39 National Library of Virtual Manipulatives This large collection of Java applets from Utah State University is searchable by content and level Click on the image Applets offer advice to students, teachers and parents The whole set can be purchased on CD-ROM to use when Internet access is limited MATHTED 2009 39

40 The Internet The Internet has changed forever the meaning and use of technology in affluent western countries like mine Internet access is rapidly rising in the Philippines, as it is elsewhere Home, community and school It offers distinct advantages for both learning and teaching mathematics Depending, of course, on access issues Let’s examine what these are MATHTED 2009 40

41 What Internet tasks for students? Active engagement in mathematics Reading material Browsing for information Communicating Practising Using like a traditional textbook A little text and illustrations Lots of examples, questions, problems

42 The teacher’s role Locating and storing sites (eg on Intranet) School website construction Using with whole class With a data projector Including IWB use Referring students to particular URLs to focus constructive student use For projects, homework, interest, … Constructing or assigning webquests

43 Categories of student use There is now an astonishing and increasing array of free and excellent Internet materials: Interactive opportunity Reading interesting materials Reference Communication Problem solving Webquests Good examples in each of these categories are given on my website (Internet Maths) Click on the image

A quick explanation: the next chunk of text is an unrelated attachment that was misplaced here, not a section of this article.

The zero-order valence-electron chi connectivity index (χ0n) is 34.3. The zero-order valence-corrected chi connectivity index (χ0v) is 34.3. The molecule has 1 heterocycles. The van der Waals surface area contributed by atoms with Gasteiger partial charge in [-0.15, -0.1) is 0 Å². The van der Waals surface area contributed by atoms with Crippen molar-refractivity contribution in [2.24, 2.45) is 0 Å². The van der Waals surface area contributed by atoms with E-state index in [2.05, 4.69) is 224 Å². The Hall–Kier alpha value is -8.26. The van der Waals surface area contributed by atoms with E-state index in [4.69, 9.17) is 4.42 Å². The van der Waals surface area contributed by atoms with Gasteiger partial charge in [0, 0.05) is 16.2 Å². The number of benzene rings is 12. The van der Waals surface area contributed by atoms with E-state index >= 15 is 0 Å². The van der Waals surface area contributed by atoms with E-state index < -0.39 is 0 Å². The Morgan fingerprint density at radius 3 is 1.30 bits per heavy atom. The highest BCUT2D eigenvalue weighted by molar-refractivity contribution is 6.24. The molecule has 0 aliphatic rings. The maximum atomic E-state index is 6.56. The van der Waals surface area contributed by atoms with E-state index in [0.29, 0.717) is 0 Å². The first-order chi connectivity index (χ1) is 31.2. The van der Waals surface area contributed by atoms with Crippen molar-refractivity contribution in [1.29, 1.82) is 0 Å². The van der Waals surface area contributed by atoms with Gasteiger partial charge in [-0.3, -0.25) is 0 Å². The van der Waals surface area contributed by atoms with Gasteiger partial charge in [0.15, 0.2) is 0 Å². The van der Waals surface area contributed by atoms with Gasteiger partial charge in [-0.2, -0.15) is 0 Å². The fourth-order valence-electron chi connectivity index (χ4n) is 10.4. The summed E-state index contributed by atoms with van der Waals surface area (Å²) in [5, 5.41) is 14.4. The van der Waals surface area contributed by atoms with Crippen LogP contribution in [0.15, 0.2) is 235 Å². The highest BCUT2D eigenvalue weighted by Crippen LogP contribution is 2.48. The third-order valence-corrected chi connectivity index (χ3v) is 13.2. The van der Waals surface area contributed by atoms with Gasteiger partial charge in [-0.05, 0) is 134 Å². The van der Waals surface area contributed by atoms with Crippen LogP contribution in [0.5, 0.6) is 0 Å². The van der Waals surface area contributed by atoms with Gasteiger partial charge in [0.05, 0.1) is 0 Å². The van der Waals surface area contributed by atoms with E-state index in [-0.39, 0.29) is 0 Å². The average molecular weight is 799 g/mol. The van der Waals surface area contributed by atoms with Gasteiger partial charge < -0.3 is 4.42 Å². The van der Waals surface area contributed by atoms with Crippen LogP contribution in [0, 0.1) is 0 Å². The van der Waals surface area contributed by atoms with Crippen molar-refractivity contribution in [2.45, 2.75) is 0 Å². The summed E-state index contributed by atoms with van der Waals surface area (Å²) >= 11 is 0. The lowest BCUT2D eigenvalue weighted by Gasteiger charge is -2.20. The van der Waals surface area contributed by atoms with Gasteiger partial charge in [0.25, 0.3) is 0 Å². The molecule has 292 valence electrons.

44 What tasks for teachers? As well as helping students to learn from the Internet, there are a range of ways mathematics teachers might use the Internet: Planning lessons Accessing official advice and help Connecting with other professionals Getting help from companies Designing and using school websites General educational reference These differ from student tasks, as the work of teachers differs from the work of students

45 Categories of teacher use The Internet offers significant help of other kinds to teachers A tentative list: Lesson preparation Official advice and support Professional engagement Commercial support Local school web sites Other general reference Examples in these various categories are stored and described in a little detail on my website (teaching maths) Click on the image

46 Technology directions and standards Some contributions to the discussion … Purposes of using technology Improve student experience Facilitate student experimentation Support good teaching Focus on activities that cannot be done well easily without the aid of technology Issues of student access Teacher issues Professional development and support Integration into curriculum Examination practices Research to understand and improve practice Barry Kissane MATHTED 2009 46

47 Closing remarks NCTM Principle: Technology is essential in teaching and learning mathematics; it influences the mathematics that is taught and enhances students' learning. Technology does not teach: teachers do. Students don’t learn directly from technology: rather, they might learn from what they do with the technology. Barry Kissane MATHTED 2009 47

48 MATHTED 2009 48